Merger, Buyout, Cash on Hand

Today my company announced it is being bought by a larger company for $300 million paid in “cash on hand,” with retention bonuses up to $220,000 for top tier management.  From what I can see in a brief online search, lawsuits are already flying about how the deal was managed for stockholder shares, which jumped to hover around $30/share this week.  I cannot afford to own shares, so I have no comment.  Nuance Buys Transcend

I actually like what I do, the continual learning, the fact I can make an impact at a world-renowned children’s hospital by providing accurate patient care documentation, and take pride in doing a good job, despite griping about my long hours at the keyboard and the fact it can be described as white collar factory piece work done 99% by women, managed primarily by men; or the fact I take no lunch breaks in order to produce for an 8 to 11-hour day.

I have been here twice before in my 17 years in this industry.  The first time I left a company after a buyout when all women top management were replaced by men; the other resulted in massive layoffs including yours truly.  Par for the course, the layoffs happened right before the holidays, and at that particular moment happened to be while my child was in the hospital on life support.  Fortunately, there have always been jobs available to me in healthcare transcription and editing, so I tend not to get my feathers too ruffled.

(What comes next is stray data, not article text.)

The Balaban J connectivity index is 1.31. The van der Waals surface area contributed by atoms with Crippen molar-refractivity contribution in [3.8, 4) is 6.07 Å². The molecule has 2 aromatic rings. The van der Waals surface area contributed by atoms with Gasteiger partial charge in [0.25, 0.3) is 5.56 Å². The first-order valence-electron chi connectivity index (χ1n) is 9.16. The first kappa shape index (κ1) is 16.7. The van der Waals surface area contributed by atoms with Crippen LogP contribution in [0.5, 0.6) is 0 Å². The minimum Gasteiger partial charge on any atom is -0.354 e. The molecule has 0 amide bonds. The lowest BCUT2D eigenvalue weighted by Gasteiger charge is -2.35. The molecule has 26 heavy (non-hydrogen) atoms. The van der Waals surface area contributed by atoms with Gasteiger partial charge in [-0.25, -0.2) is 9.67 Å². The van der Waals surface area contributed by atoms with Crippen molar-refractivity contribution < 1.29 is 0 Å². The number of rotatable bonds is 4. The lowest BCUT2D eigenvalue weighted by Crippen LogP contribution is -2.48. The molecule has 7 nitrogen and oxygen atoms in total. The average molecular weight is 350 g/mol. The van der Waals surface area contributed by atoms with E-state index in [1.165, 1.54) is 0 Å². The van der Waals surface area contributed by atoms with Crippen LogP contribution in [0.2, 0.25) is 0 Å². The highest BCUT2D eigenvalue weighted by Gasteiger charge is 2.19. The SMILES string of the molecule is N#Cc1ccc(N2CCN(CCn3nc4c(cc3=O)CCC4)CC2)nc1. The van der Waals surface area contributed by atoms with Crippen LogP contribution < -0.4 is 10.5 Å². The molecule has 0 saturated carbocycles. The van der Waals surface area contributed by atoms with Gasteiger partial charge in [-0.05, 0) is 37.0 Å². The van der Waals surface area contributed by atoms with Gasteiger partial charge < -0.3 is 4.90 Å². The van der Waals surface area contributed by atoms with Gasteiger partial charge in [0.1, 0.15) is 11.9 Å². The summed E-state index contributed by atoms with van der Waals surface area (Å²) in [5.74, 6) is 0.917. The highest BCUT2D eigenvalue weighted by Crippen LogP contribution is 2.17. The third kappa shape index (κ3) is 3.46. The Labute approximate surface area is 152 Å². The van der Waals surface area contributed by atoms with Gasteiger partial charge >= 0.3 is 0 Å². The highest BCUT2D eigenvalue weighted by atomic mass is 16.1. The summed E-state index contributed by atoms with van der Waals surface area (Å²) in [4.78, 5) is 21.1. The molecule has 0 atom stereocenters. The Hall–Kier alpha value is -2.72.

What gets me are the terms like “cash on hand.”  It would be an interesting experiment for these companies to ask each transcriptionist at the bottom of the company structure responsible for producing the quality documentation so prized for its weight in gold how much “cash on hand” their household has.  Or how many of them need to work 2 jobs in order to meet their basic bills and avoid the food bank.

Contrary to the above stated, I am done being bitter and will ride this wave like I have all the others.  I do not envy top management positions for their responsibilities and stress, and I believe they deserve compensation.  I just think the scale of difference between the people making the product and the people selling it is yet another example of the huge disparity highlighted by the 99% Movement and the reality in which we find ourselves in this new world economy; a sea change for us Americans, flattening our expectations, consuming less and less, getting one iota closer to the majority of the world’s peoples.

I saw a cheery news byte last week about how the state of the US economy is clearly on an upswing because new credit card offers are back in the mail!  Oh how glorious.  There but for Grace go I.  Eventually we all have to say No More!  This month I have officially paid off and canceled every last bit of debt and credit card to my name (except those debts generously extended by family) and as long as I live, I endeavor to never fall into that false promise trap again.

I can envision many more things I would like to be doing with my life energy than my job 60 hours each week, but it is all worth the high of being able to buy my child a new pair of shoes, have cash to sign her up for 5th grade volleyball (a deferred dream of my own from my youth), and not need to postpone buying milk when it runs out.

Merge, Buy, Prosper, and for all our sakes may we see a new day of opportunity for new directions, new solutions to the age old weary ways of the world.


About Erin W

A sensitive plant, bamboo strong.
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